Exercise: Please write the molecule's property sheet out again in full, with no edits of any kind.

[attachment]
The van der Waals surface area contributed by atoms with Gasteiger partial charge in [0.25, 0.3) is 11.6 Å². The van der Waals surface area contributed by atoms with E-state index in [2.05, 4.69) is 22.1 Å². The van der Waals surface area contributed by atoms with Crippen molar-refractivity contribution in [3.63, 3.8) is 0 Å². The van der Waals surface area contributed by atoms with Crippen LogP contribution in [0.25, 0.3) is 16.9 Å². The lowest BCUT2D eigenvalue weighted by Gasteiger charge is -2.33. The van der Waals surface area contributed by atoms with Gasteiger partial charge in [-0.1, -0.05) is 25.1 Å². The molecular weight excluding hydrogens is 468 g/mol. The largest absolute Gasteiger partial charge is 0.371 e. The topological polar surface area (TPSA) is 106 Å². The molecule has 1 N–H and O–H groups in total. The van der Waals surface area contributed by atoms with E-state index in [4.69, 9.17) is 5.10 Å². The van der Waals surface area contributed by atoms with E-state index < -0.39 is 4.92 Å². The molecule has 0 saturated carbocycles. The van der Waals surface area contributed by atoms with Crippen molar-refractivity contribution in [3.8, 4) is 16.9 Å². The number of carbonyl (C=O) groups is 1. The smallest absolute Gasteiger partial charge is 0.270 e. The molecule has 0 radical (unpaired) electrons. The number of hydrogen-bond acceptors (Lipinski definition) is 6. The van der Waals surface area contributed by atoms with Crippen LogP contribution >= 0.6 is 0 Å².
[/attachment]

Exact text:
The van der Waals surface area contributed by atoms with Gasteiger partial charge in [0.25, 0.3) is 11.6 Å². The van der Waals surface area contributed by atoms with E-state index in [2.05, 4.69) is 22.1 Å². The van der Waals surface area contributed by atoms with Crippen molar-refractivity contribution in [3.63, 3.8) is 0 Å². The van der Waals surface area contributed by atoms with Crippen LogP contribution in [0.25, 0.3) is 16.9 Å². The lowest BCUT2D eigenvalue weighted by Gasteiger charge is -2.33. The van der Waals surface area contributed by atoms with Gasteiger partial charge in [-0.1, -0.05) is 25.1 Å². The molecular weight excluding hydrogens is 468 g/mol. The largest absolute Gasteiger partial charge is 0.371 e. The topological polar surface area (TPSA) is 106 Å². The molecule has 1 N–H and O–H groups in total. The van der Waals surface area contributed by atoms with E-state index in [4.69, 9.17) is 5.10 Å². The van der Waals surface area contributed by atoms with E-state index < -0.39 is 4.92 Å². The molecule has 0 saturated carbocycles. The van der Waals surface area contributed by atoms with Crippen molar-refractivity contribution in [3.8, 4) is 16.9 Å². The number of carbonyl (C=O) groups is 1. The smallest absolute Gasteiger partial charge is 0.270 e. The molecule has 0 radical (unpaired) electrons. The number of hydrogen-bond acceptors (Lipinski definition) is 6. The van der Waals surface area contributed by atoms with Crippen LogP contribution >= 0.6 is 0 Å².